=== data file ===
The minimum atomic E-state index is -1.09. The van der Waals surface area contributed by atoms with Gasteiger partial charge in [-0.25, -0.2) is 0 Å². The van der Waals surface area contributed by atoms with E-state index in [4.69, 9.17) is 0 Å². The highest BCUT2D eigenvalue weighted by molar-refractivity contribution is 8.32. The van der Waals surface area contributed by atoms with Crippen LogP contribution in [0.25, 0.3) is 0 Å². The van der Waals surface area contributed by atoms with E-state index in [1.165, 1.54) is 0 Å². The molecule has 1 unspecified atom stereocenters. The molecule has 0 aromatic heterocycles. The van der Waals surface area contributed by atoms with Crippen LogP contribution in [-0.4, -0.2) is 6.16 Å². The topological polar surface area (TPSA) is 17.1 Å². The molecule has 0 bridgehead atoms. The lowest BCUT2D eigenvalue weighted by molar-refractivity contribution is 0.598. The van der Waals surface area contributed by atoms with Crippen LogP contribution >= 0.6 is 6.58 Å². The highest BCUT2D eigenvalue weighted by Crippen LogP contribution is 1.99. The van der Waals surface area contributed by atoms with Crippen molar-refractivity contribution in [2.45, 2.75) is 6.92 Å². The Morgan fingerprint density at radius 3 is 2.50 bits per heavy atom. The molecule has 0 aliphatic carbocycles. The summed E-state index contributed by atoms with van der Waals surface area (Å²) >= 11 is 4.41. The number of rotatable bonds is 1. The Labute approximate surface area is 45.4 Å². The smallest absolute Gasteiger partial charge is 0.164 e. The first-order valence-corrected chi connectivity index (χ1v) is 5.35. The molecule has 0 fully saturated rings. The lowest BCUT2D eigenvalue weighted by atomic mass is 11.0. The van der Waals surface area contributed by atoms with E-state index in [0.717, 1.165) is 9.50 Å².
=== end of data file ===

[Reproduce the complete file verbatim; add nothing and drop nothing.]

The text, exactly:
The minimum atomic E-state index is -1.09. The van der Waals surface area contributed by atoms with Gasteiger partial charge in [-0.25, -0.2) is 0 Å². The van der Waals surface area contributed by atoms with E-state index in [4.69, 9.17) is 0 Å². The highest BCUT2D eigenvalue weighted by molar-refractivity contribution is 8.32. The van der Waals surface area contributed by atoms with Crippen LogP contribution in [0.25, 0.3) is 0 Å². The van der Waals surface area contributed by atoms with E-state index in [1.165, 1.54) is 0 Å². The molecule has 1 unspecified atom stereocenters. The molecule has 0 aromatic heterocycles. The van der Waals surface area contributed by atoms with Crippen LogP contribution in [-0.4, -0.2) is 6.16 Å². The topological polar surface area (TPSA) is 17.1 Å². The molecule has 0 bridgehead atoms. The lowest BCUT2D eigenvalue weighted by molar-refractivity contribution is 0.598. The van der Waals surface area contributed by atoms with Crippen LogP contribution >= 0.6 is 6.58 Å². The highest BCUT2D eigenvalue weighted by Crippen LogP contribution is 1.99. The van der Waals surface area contributed by atoms with Crippen molar-refractivity contribution in [2.45, 2.75) is 6.92 Å². The Morgan fingerprint density at radius 3 is 2.50 bits per heavy atom. The molecule has 0 aliphatic carbocycles. The summed E-state index contributed by atoms with van der Waals surface area (Å²) >= 11 is 4.41. The number of rotatable bonds is 1. The Labute approximate surface area is 45.4 Å². The smallest absolute Gasteiger partial charge is 0.164 e. The first-order valence-corrected chi connectivity index (χ1v) is 5.35. The molecule has 0 fully saturated rings. The lowest BCUT2D eigenvalue weighted by atomic mass is 11.0. The van der Waals surface area contributed by atoms with E-state index in [0.717, 1.165) is 9.50 Å².